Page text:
Republican Madison County Councilman David McCartney said during an interview on Friday that his exchange of sexually explicit emails with a female county assessor was designed to uncover corruption here and was definitely not part of an affair.

McCartney is accused of conducting election campaign activities on county time and sending sexually explicit emails using his county account.

In one email dated Feb. 21, McCartney wrote, “You are too sweet, just so happens you taste sweet as well.”

In another email sent to an employee in the prosecutor’s office talking about a recent conference, McCartney referred to $50 steaks and free beer, “not to mention all the hot (pieces) of (expletive).”

An investigation into McCartney’s emails has been launched by attorney Jim Wilson, hired by the Madison County human resources office.

McCartney is challenging incumbent North District County Commissioner John Richwine in the May primary.

Sending explicit emails violates the county’s personnel policy. Conducting campaign activities using county equipment and on county time is also a violation of county personnel policies.

McCartney said he still hasn’t read those policies.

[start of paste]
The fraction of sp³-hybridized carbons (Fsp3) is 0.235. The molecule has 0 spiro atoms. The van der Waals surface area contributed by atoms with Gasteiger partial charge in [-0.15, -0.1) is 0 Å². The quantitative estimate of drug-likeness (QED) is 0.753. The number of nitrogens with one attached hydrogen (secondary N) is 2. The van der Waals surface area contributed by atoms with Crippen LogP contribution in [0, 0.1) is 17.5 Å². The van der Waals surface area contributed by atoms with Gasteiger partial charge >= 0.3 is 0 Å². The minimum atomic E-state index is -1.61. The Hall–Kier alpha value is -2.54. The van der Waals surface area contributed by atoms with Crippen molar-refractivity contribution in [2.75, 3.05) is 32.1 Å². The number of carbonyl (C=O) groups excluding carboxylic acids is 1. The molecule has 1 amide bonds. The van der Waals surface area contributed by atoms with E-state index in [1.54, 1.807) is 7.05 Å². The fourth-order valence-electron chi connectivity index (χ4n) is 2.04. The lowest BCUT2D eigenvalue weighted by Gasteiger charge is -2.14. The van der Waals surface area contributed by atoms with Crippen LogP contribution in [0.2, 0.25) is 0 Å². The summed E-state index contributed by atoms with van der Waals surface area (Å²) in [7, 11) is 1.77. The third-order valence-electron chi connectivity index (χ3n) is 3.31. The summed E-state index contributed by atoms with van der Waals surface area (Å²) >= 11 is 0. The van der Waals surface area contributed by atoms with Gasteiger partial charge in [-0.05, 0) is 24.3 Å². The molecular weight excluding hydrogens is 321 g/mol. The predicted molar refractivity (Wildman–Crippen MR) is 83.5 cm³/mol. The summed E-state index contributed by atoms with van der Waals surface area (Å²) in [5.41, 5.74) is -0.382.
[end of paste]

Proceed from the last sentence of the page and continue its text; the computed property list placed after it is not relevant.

The councilman could not say exactly when he devised his plan and enlisted the help of the assessor in another county, but he called it “a risk I was willing to take for the taxpayers.”

The woman could not be reached at her office Friday to verify McCartney’s account.

McCartney characterized himself as the victim of a political vendetta being waged against him and other county officials such as Councilmen Mike Gaskill, Mike Phipps and Rick Gardner and County Recorder Angela Shelton, who want to drastically reduce the size of county government.

McCartney, who is married, said he is not involved in an improper relationship with the assessor from another county.

“In order to catch a traitor, you have to be a traitor,” he said.

While some may question his tactics, McCartney said he was motivated by concern for the taxpayers.

“We are trying to make a difference in the little pond of Madison County,” he said. “You can get rid of us. You can question the way I did this.” But more people who share his small-government views will emerge, he said. “People are just tired.”

As for the apparent violations of county rules on campaigning, McCartney pleaded ignorance and apologized.

McCartney’s boss, County Assessor Larry Davis, said he was disappointed and somewhat shocked by McCartney’s actions. Davis also said he was not notified of the investigation.

“I’m a direct supervisor and I think I should have been included, and I was not,” Davis said.

“I’m sure there will be some disciplinary action,” Davis said. He has also requested copies of the emails.

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